Being a first time mom always brings with it many questions and decisions you have to make. As a nurse I am asked many of the questions every day. These questions can range from “how do I change my newborn’s diaper” to “how do I know if my teenager is experimenting with drugs” and everything in between.
The biggest question usually comes around the baby’s first birthday. Parents want to do the traditional “smash cake”, but at the same time they worry about giving them sugar and the effects sugar will have on on their behavior.
When do kids start having sugar and when should they start having sugar?
Surprisingly, pediatricians believe that sugar can have a place in a healthy diet in children, but children are being exposed to these foods a lot earlier than they should be. A recent study of 3,000 infants and toddlers found that almost half of 7- to 8- month olds are already consuming sugary drinks and snacks. At this age, children should be focusing on trying new healthy foods and drinking only formula, breast milk, water, or watered down fruit juices. The American Academy of Pediatrics (AAP) suggests no fruit juice before six months of age, no more than 6 ounces of juice between six months and six years of age, and no more than 12 ounces for children over six years.
Will withholding sugar create a sensitivity?
Although I cannot find any actual research on this subject, I have been able to find a lot of opinions. I have some personal opinions and I have heard opinions from other moms. There are no mothers who have stated they feel their child is sensitive to sugar.
Personally, I was not allowed to eat sugar when I was younger, and because of that now I struggle with being able to eat sugary foods in moderation. I have known people who have the opposite problem. In other words, they were given sugary treats as a sign of love and affection, so they too have issues with self control. As for my own daughter, she doesn’t get sweets that often, and she actually prefers fruits and vegetables over anything else. I have heard other mothers say similar things. In fact, just this past Thanksgiving, I gave her a brownie, but left her other food on her tray. She would take a bite of brownie, then a couple of bites of vegetables. My daughter does like her brownies, but she still prefers healthy foods, which is a win in my book.
How does sugar affect my child’s health?
Sugar can have an impact on your child’s health when not given in moderation. Although sugar doesn’t cause cavities, it does facilitate increased bacterial growth and this is why doctors suggest you don’t put babies to sleep with a bottle or juice at night, but water is just fine. Many parents worry about behavioral problems, such as hyperactivity, with sugar, and although every child is different and some may have issues, this has been proven to be a myth (see next point). Sugary drinks and foods contain empty calories, meaning you have to eat more to feel full. This causes children to eat more calories than they are burning, which can cause obesity. Along with obesity comes the risk of diabetes, which is a lifelong disease. This occurs because the body becomes resistant to the insulin that is produced after eating a sugary food.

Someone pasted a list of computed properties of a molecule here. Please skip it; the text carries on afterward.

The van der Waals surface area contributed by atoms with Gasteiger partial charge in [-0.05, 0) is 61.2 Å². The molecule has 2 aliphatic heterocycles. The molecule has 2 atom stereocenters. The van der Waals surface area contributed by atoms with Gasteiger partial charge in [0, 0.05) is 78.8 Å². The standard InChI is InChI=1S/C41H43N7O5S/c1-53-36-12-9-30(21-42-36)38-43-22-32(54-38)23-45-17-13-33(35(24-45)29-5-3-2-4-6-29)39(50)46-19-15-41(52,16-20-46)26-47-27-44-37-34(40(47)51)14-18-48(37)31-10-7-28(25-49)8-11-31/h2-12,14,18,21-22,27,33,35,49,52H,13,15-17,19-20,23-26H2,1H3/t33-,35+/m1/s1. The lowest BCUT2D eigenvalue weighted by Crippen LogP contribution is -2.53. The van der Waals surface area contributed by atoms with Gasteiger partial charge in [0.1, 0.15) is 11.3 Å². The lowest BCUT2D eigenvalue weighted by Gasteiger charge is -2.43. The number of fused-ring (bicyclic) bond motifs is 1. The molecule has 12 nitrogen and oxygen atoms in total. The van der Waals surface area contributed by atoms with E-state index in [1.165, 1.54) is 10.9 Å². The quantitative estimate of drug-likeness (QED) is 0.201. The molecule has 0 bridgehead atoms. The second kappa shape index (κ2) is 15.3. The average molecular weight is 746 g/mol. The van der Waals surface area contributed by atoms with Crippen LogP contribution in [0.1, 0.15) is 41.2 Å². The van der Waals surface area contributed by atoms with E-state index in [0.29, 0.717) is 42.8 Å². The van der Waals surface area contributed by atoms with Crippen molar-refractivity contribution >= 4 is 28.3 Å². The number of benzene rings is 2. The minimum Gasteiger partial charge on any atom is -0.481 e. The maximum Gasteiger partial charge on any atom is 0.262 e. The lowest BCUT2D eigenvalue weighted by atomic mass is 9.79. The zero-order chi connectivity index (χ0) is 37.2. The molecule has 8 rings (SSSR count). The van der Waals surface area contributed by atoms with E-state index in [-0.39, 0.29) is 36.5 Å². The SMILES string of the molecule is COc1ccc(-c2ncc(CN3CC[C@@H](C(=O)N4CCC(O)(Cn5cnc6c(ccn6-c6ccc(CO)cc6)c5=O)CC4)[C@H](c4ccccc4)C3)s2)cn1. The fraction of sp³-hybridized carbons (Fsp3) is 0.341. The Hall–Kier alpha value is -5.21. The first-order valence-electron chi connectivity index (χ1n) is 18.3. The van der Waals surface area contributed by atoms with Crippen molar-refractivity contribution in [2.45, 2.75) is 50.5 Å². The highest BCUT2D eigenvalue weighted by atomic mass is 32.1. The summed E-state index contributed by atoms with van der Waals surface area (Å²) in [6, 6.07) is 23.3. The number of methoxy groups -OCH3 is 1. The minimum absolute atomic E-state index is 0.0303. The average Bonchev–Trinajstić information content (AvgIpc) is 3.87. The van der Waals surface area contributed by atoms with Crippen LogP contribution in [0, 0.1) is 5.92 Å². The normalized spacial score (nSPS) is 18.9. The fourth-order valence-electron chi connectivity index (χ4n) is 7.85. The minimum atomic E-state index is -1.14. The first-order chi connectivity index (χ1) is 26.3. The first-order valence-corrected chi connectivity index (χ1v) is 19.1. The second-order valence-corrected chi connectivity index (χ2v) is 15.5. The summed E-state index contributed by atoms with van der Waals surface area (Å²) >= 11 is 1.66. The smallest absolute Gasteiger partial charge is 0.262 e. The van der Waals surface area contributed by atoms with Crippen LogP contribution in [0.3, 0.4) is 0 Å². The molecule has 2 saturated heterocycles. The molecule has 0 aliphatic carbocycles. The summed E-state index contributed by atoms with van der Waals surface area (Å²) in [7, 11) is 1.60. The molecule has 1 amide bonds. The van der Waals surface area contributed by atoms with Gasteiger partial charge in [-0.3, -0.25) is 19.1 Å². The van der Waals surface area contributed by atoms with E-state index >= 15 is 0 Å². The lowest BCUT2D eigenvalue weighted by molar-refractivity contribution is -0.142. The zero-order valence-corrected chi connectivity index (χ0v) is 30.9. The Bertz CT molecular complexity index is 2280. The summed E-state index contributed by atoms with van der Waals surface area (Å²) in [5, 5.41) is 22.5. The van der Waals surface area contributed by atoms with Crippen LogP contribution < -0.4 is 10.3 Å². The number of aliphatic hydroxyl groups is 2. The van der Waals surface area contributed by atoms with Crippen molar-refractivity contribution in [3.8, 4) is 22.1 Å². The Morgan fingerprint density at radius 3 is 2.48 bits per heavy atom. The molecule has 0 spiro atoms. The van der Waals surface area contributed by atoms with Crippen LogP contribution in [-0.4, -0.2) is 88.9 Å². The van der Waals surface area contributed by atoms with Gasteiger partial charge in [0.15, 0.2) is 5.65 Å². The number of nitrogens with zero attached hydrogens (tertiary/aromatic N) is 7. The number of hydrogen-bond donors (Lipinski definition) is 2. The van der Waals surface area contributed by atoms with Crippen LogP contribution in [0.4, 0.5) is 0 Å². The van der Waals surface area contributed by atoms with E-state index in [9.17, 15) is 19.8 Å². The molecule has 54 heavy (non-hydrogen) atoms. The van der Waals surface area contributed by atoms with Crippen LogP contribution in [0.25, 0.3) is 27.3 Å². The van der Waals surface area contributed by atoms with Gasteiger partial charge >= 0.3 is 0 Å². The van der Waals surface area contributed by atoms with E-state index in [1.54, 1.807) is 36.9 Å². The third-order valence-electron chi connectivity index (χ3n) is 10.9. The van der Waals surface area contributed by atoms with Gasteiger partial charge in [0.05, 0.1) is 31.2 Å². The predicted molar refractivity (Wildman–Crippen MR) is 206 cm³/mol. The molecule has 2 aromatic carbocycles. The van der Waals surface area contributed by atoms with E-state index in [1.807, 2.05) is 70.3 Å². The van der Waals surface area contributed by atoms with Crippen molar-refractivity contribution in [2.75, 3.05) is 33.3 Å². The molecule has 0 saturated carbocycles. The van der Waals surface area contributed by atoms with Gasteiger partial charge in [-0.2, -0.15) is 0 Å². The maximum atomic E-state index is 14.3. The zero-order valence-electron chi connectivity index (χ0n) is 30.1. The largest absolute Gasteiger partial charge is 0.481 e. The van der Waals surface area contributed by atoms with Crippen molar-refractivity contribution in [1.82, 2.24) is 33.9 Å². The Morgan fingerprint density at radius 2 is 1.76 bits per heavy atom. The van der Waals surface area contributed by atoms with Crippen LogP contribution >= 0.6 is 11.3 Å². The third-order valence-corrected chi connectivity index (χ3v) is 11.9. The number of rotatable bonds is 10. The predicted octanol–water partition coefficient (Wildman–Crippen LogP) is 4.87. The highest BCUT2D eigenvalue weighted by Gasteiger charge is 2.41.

Does sugar really make kids hyper?
There have been numerous studies that show sugar does not cause hyperactivity. We actually use sugar water for pain control and soothing in newborns and infants. It has been shown that the sugar water temporarily increases calming neurotoxins.
This is not saying you are not noticing changes in your child’s mood after a birthday party or a sugary snack. The reason is, when she eats a lot of sugar her body produces insulin to control the high sugar, causing a quick drop in blood sugar. This quick drop can cause your child to feel shaky and sluggish, and cause her to crave more sugar. This causes a vicious cycle of highs and lows. This is not always the case with every child, but if you notice that this is the case with your child, you can help prevent them. You can control the amount of sugar your child has at one time. You can choose snacks low in sugar and dilute fruit juices. Also, making your child have a healthy snack with the sugar (proteins such as nuts and cheese, and fiber such as fruits and vegetables) can help slow the dramatic highs and lows.
What is the real definition of moderation?
Issues tend to arise in health when children have too much sugar too often. Sugary foods are often full of empty calories so they do not fill the child up, and sometimes parents even use sugary foods as a replacement for healthy snacks. Using sugar in moderation can help your child to eat a healthier diet.
Desserts can be used as a once in awhile treat, such as once a week. Sugar can even help children eat healthier. Studies have shown that adding a teaspoon of sugar to a serving of whole grain cereal such as oatmeal made a difference in whether or not the child liked it, but did not have a significant impact on blood sugar. Giving kids sugar in moderation can even help them learn to control their eating habits later in life by showing them they can have sugar and enjoy it without overindulging.